Random Comic Panel of the Week #60

The Amazing Spider-Man #177 (Marvel, 1977) by Ross Andru, Mike Esposito, Glynis Wein, John Constanta, and Len Wein.

The Mud Pack, or, How I Learned to Stop Worrying and Love The Batman

Like every child of the 1990s who ended up reading comics, my path was forged by Saturday Morning Cartoons. I discovered X-Men and Spider-Man through FOX Kids and still remember watching the premiere episode of the former, riveted by the high drama and mournful screams of Wolverine as he watched his funny little friend Morph fry by Sentinel fire.

I have less vivid recollections of my first experience with Batman: The Animated Series but Batman was the show that defined my childhood, the ultimate appointment viewing above all other shows, animated or otherwise. X-Men might have arrived with bombast and melodrama but Batman etched itself into my consciousness, becoming a part of my very sense of self in a way very few pieces of media could compare. Batman has been a part of my life from before my memory even begins. I wish I could say there was a lightning rod moment where the character etched itself into my life. But, really, Batman has just always been a part of it.

I can’t say that I remember the first comic book I ever read.

Continue reading The Mud Pack, or, How I Learned to Stop Worrying and Love The Batman

Batman: Knightfall and The Light Beyond the Darkness

In the 1990s, massive status quo shake-ups were the engine that drove the industry. Superman was killed in battle and four pretenders vied for the throne. Spider-Man was replaced by a long-forgotten clone. Every issue of The X-Men promised to change everything, or mark the first appearance of a new character.

No matter the hero, things would never be the same. That was the promise. 

Continue reading Batman: Knightfall and The Light Beyond the Darkness

Batman Month at Urbane Turtle

Welcome to Batman Month here at Urbane Turtle dot com!

During my hiatus period toward the end of last year, I spent a lot of time thinking about what I wanted to write about and how I want to approach it. What is speaking to me, or that I think I have some insight into? What’s most important to me—churning out content on a regular schedule? Making regular columns that talk about the “industry” broadly? Focusing on regular comics reviews?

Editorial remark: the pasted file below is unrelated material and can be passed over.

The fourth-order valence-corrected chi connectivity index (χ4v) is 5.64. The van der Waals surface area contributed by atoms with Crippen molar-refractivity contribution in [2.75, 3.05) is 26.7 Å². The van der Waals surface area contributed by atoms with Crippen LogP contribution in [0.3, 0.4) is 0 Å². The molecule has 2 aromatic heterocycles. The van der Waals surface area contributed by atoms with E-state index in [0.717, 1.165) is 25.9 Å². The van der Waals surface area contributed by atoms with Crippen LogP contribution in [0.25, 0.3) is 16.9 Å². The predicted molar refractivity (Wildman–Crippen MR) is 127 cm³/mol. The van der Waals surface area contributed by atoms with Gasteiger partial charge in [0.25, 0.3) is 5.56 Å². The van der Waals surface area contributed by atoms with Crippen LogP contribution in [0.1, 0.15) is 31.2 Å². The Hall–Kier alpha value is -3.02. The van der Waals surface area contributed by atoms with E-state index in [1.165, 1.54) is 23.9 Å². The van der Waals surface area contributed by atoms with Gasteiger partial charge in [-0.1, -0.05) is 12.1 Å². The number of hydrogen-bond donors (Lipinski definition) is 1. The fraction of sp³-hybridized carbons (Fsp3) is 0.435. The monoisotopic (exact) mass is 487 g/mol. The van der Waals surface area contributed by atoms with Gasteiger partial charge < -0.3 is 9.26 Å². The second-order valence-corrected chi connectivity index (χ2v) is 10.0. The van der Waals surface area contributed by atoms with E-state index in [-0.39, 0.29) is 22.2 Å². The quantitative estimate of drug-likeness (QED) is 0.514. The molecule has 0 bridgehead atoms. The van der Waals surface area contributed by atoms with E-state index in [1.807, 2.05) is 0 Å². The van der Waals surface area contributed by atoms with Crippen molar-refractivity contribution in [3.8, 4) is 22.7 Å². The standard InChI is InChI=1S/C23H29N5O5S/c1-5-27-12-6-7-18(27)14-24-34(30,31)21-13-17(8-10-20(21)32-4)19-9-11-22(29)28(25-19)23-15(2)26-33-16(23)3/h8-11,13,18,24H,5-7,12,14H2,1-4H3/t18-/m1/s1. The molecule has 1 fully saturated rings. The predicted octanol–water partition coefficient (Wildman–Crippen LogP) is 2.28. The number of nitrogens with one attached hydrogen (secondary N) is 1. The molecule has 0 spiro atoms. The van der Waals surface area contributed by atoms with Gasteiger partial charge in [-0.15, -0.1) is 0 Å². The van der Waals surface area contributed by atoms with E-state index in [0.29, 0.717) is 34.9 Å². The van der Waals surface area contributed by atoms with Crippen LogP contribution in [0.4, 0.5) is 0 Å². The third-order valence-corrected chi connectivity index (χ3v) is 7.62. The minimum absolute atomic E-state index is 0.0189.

None of that really appealed to me. I like what I am doing here, taking a step back to look at books and media from any period as the mood strikes me. It isn’t good for building an audience or SEO but I have at least one other outlet for quick reviews and initial impressions on series. What I most enjoy is digging into books and media and figuring outwhat makes them tick, or what speaks to me, and to celebrate how those stories are told.

Taking comics seriously. Taking genre stories seriously.

What I found myself struggling with as I began getting into the thick of things was deciding what to engage with and wrestling with what I think makes my perspective or voice unique. This kind of idea paralysis continues to be my biggest mental block. As I began to consider what I wanted to write about, I looked at big milestones over the next few months, and one thing stood out to me, and that is the release of the new Matt Reeves directed, Robert Pattinson starring, The Batman.

I got excited about tying my writing thematically to Batman as a character and a franchise, both as an opportunity to produce somewhat timely content but also because it struck me that I have never written seriously about Batman or Batman comics. I engaged with the character a bit over the course of my DCAU Rewatch many years ago, and first approached serious themes with the character in my short-lived retrospective on Grant Morrison’s work with the character. But both of these things are quite old, the work of a younger person with less skill and perspective.

Truth be told, I have been quite burned out on the character for several years now, confusing my frustration with the Zack Snyder era of DC films with a general disillusionment with the Batman. Preparing for this series sparked something in me I had forgotten about…an abiding love for Gotham and its world. Batman is what brought me to comics, the bridge to my passion for the art form.

So, I invite you to join me as I celebrate what makes Batman enduring, what he inspires us to be, the challenges he empowers us to overcome, and the fears he helps us grapple with. The essays I’ll be sharing over the next few weeks range from the more analytical and academic you might be more familiar with if you have been a reader, to the more reflective and personal. I am trying to push myself over these weeks, to bring myself to the stories and you, the reader, and to share what Batman and superhero comics, mean to me, and how I think he speaks to something deep inside all of us who hunger for justice and hope in the dark corners of the night.

Week 1: Batman: Knightfall and the Light Beyond the Darkness

Week 2: The Mud Pack, or, How I Learned to Stop Worrying and Love The Batman

Week 3: Batman: Cold Days – The God in the Cape

Week 4: The Lowest, Most Despicable, and Most Harmful Form of Trash: Batman’s Secret Identity in the Silver Age